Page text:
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Defence in the media

Defence in the media: 4 June 2016

Posted by: , Posted on: - Categories: Defence in the media, Reactive statements

This morning’s defence news includes further reporting on the conclusion of the inquest into the death of Pte Cheryl James and stories on the cost of hard copies of the Chilcot report.


All newspapers cover yesterday’s inquest hearing at which Coroner Brian Barker QC concluded that Private Cheryl James committed suicide at Deepcut barracks in November 1995. 

In an op-ed in the Daily Telegraph, Chief of the General Staff General Sir Nick Carter reiterates the apology made to the James family for the Army’s duty-of-care failures. He argues the Army has changed in many ways since 1995, including the welfare it provides to personnel, instructor ratios, independent inspections of facilities by Ofsted and a zero-tolerance approach to bullying. 

Brigadier John Donnelly, head of Army Personnel Services Group, speaking outside Woking Coroner’s Court, said:

I want to repeat the apology I gave to the court and Mr and Mrs James at the start of the inquest. We are sorry for the low levels of supervision that were provided for the trainees at Deepcut in 1995 and for the policies that were applied to using trainees for guard duties, and that we took too long to recognise and rectify the situation. This inquest has been a difficult time for Cheryl's family and friends and I want to pay tribute to the dignity that they have shown, especially to Mr James whose courage, fortitude and generosity has been an example to us all.


The Army has made profound changes since 1995 which the coroner has acknowledged, but we do recognise that change is a continual process.


This has been a comprehensive investigation and I hope that the coroner's careful and balanced findings will not be overlooked. We will now study the conclusions carefully to ensure that we continue to train and care for our soldiers to the very highest standard fulfilling our obligation to their families.


General Sir Nick Carter, the head of the Army, has publicly committed to improving the Army's culture to ensure that the Army is demonstrably inclusive, that it respects difference and is a beacon of equality of opportunity. Or to put that another way, an Army where a talented young woman like Cheryl James would have thrived and excelled.


Most newspapers, including the Sun and Daily Mail, report that Downing Street promised that families of soldiers killed in Iraq will not have to pay the £767 fee for a hard copy of the Chilcot report when it is published on 6 July. A Chilcot inquiry spokesperson said that the full report will be most easily accessed online. 

A government spokesperson said:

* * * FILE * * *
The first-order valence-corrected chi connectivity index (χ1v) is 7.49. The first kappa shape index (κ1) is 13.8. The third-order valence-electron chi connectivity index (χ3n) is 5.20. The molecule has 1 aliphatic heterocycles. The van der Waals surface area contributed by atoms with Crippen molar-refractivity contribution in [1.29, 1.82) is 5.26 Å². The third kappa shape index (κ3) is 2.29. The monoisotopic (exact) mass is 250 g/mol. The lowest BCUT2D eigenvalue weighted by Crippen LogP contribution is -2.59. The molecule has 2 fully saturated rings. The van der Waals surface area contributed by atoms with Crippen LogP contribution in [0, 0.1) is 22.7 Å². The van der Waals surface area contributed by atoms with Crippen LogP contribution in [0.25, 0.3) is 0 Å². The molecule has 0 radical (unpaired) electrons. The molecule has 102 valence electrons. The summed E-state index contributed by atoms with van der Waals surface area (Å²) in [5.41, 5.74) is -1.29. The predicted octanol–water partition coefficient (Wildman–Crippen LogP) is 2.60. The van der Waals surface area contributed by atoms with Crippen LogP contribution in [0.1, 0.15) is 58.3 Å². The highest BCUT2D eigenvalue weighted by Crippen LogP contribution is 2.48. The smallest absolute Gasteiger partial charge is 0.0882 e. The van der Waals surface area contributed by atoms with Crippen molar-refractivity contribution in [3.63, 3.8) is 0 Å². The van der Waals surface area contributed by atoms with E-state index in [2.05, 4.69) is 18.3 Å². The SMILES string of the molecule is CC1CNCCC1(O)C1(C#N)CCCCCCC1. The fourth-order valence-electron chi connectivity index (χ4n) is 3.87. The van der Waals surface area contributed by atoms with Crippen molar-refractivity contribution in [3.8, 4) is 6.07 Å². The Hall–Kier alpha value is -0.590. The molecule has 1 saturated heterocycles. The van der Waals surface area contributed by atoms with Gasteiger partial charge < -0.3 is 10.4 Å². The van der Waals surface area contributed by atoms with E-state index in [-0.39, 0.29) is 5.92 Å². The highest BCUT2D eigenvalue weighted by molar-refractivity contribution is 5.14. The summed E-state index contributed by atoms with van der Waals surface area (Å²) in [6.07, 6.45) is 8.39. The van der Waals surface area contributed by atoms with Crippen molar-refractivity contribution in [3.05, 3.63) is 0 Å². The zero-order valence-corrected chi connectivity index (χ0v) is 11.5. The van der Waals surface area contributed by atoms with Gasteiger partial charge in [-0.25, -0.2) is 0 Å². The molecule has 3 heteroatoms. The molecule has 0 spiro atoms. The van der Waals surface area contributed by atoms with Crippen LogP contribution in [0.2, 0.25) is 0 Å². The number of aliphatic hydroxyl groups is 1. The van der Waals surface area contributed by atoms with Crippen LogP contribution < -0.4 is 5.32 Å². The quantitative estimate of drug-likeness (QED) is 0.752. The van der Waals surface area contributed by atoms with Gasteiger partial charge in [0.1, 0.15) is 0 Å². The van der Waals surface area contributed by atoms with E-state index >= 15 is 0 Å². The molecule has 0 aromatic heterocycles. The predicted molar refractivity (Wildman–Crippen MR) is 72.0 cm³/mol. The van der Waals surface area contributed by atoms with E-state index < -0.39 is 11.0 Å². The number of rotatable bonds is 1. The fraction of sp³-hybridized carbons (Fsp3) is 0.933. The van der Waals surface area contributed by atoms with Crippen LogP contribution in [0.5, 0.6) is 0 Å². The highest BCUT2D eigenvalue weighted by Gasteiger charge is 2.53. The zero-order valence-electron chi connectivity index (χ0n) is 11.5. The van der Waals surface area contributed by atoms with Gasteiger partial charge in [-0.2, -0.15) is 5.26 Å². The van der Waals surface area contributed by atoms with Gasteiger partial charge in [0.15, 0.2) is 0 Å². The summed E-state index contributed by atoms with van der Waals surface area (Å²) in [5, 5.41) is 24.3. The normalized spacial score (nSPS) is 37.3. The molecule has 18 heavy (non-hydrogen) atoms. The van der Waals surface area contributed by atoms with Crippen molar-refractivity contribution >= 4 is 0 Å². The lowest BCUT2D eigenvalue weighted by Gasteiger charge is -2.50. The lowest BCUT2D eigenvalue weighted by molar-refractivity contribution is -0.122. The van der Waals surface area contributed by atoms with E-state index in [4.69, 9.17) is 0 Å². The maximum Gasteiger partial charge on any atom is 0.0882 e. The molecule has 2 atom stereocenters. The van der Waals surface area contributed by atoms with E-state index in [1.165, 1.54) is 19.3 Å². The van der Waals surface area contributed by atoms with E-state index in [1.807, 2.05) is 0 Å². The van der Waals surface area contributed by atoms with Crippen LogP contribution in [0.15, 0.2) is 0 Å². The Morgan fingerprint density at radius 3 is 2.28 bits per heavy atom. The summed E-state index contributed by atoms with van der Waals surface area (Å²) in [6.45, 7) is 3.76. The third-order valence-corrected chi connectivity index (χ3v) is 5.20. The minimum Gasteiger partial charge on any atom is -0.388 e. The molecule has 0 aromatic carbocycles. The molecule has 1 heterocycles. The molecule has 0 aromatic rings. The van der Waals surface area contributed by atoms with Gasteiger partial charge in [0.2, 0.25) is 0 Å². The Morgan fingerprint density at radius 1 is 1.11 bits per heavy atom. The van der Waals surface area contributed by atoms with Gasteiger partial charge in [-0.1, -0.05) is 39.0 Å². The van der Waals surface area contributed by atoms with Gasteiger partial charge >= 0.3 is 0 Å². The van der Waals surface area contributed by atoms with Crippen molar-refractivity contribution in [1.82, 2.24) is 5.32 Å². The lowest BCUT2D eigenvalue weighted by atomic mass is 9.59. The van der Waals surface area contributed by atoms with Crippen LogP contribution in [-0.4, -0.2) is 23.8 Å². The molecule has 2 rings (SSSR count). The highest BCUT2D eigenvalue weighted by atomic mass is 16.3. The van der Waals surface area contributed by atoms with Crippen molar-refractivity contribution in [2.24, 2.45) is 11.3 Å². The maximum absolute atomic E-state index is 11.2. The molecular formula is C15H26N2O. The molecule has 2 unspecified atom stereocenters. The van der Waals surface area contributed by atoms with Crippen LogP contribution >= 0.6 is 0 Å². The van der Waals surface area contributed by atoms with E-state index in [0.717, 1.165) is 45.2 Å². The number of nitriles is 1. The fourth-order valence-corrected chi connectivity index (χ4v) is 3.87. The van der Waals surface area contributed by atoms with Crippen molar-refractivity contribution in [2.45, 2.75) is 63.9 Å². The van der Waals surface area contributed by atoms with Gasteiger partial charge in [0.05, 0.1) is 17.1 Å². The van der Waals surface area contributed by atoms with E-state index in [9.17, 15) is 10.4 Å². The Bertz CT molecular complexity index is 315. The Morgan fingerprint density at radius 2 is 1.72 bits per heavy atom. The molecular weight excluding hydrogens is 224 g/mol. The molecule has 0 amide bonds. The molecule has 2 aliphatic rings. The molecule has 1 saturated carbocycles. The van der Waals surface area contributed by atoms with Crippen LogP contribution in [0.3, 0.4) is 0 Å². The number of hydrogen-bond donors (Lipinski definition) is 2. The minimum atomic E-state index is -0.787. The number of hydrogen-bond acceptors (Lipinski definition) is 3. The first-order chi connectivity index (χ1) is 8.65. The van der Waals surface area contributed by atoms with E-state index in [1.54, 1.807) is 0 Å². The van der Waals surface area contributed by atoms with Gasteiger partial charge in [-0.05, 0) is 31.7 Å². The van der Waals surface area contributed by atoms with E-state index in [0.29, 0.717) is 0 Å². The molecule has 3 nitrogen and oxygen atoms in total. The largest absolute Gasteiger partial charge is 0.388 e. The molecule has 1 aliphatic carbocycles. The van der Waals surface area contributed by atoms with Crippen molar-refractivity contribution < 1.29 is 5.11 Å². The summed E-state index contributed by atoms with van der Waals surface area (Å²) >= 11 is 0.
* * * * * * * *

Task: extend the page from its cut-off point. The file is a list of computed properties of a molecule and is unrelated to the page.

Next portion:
We are currently considering these issues and how best to ensure that those directly involved in Iraq operations can access the full report from the Inquiry. 


The Guardian and Telegraph report that the United Nations is to formally ask the Syrian government to approve airdrops of humanitarian aid to areas besieged by forces loyal to Bashar al-Assad. Nearly 600,000 people are besieged in 19 different areas in Syria, it is reported, according to the UN. 


The Royal Scots Dragoon Guards (SCOTS DG for short) today (Friday) embark on the biggest exercise they have carried out since moving back to Scotland from Germany last summer. The Regiment will take part in Exercise Wessex Storm, starting this weekend. The exercise will take place in Kirkcudbright and Salisbury Plain in Wiltshire, to validate almost a years worth of training on these vehicles and certifying them as fit for their new Light Cavalry role. The Regiment, Scotland's only regular Cavalry unit, moved home to Scotland after more than 20 years in Germany last year and changed their role from Armoured (equipped with Challenger 2 Main Battle Tanks), to take on the Light Cavalry role. They have swapped their tanks for the state of the art Jackal reconnaissance vehicle. they will be training with their paired Army Reserve Regiment, The Scottish and North Irish Yeomanry, based in Edinburgh and also equipped with Jackals, in the later phases of the exercise. Over 100 of their new vehicles, will be used on the exercise, and will be moving on roads between their base in Leuchars, Fife and Dumfriesshire this weekend. The Jackal is a reconnaissance and rapid assault vehicle, which allows troops to be ultra mobile and respond to incidents on the battlefield quickly and with as much protection as that mobility will afford. It can also be used for fire support and convoy protection roles. it has successfully been used on deployment to Afghanistan but this is the first time the SCOTS DG will have used it on an exercise of this size.
The Royal Scots Dragoon Guards embark on the biggest exercise they have carried out since moving back to Scotland from Germany last summer. The Regiment will take part in Exercise Wessex Storm, starting this weekend.

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